AstraZeneca drug for rare disease shows promise in flushing copper accumulation

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AstraZeneca said on Thursday a late-stage trial showed its medicine for a rare disease that causes accumulation of copper in the body was three times more successful in helping remove deposits from tissues compared with standard care.

The treatment, developed by the drugmaker’s recently acquired Alexion rare diseases unit, was being tested for Wilson disease, a genetic condition in which the body’s ability to remove excess copper is compromised.

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The experimental oral medicine taken once-daily could provide a less invasive option for patients who are typically given treatments which involve injecting a metal removing solution into the blood or zinc therapy.

“As we advance this first innovation in Wilson disease treatment in more than 30 years, we will continue to follow these patients long term to further assess clinical impact on disease symptoms,” Alexion Chief Executive Officer Marc Dunoyer said.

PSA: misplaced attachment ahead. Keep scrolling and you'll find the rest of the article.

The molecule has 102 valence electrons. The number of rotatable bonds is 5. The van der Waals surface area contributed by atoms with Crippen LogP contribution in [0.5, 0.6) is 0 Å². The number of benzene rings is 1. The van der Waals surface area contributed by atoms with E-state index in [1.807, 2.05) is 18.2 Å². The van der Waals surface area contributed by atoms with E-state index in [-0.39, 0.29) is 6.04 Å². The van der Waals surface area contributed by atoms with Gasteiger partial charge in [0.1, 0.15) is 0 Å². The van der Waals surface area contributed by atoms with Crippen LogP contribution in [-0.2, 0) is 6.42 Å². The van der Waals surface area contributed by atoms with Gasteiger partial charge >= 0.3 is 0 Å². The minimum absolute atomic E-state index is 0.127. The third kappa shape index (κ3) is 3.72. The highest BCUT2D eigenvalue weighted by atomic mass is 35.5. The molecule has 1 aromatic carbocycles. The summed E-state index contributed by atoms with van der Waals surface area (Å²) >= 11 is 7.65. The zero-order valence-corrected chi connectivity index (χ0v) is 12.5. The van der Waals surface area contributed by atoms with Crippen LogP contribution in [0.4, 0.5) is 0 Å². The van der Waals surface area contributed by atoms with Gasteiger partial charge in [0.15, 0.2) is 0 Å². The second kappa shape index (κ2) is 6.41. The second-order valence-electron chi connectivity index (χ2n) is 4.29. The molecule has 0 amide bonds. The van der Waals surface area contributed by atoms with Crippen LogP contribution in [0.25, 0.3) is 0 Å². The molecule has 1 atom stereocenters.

Copper build-up can cause liver disease and psychiatric or neurological symptoms, such as personality changes, tremors, and difficulty in walking, swallowing, or talking.

The study met the main goal of improvement in the daily mean copper mobilized from tissues over a period of 48 weeks. The treatment has been given an “Orphan Drug” status in the United States and European Union to help speed up development.


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